Geothermal Energy Pros And Cons

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What is geothermal energy? : Geothermal energy is thermal (heat) energy that is stored, generated and emanated from the Earth’s core to the Earth’s crust.

How is it generated? : The earth core generates geothermal energy through the natural decay of radioactive materials such as Uranium and Potassium. This heat energy is mostly found within magma, which exists below the Earth’s crust. The potential heat energy that exists with the first 100 Kilometers of the Earth’s crust exceeds 500 Kelvin.

How do we generate electricity from it? : The most common way of capturing and transforming geothermal energy into heat is tapping into “hydrothermal convection”. Hydrothermal convection occurs when water seeps down into the earth’s crust, where geothermal
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Theoretically speaking, as long as the turbines continue to spin and the earth does not cool down this process can run forever (refer to figure 2).

Cons
Very site specific
Geothermal power plants drill deep into the earth 's crust, the closer the bottom of such tunnels are to the mantle the hotter it gets. In some places the earth 's crust is on 5km thick while in other places the crust is up to 70 km deep. Only very few places have a really thin crust underneath, so scientist take image of the ground beneath and only the best (thinnest crust) areas will be drilled into. Refer to figure 1 to see which parts of the world are able to proficiently use geothermal power plants.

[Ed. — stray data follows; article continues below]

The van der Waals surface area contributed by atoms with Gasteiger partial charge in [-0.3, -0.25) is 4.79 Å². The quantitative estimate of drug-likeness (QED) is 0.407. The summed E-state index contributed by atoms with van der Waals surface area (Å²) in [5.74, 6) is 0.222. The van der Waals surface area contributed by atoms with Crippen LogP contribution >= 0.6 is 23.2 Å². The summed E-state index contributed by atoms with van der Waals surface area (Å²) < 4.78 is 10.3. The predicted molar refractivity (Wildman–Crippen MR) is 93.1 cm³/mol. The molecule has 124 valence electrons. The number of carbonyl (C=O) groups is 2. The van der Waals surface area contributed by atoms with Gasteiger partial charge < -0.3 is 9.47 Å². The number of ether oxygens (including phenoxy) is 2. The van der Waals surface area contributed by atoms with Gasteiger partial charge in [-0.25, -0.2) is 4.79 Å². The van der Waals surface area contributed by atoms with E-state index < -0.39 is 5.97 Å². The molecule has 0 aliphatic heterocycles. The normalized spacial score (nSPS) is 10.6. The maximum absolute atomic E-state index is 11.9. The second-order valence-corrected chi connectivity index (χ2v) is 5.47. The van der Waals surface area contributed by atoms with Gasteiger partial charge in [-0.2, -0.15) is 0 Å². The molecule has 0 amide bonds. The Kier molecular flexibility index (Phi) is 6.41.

Very expensive
Drilling deep into the earth can be extremely costly. Estimates show that a single geothermal plant usually costs somewhere between 10 million to 50 million.
Water usage
An average geothermal power plant will require over 10000 cubic meters of water (10,000,000 liters), which is enough water to sustain almost a 190 average humans for their entire
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In addition to that, geothermal reservoirs naturally replenish themselves, thus excluding any requirement for artificial resources. Geothermal plants themselves have an extremely small footprint on land, as almost all geothermal plants are built partially underground. Furthermore, geothermal energy can be accessed in almost every single corner of the globe, thus meaning basically every country can harness it. The sheer amount of energy that geothermal plants are able to generate yearly is equal to almost every single other major renewable energy source (such as solar energy, with over 11,224 megawatts generated yearly by only 24
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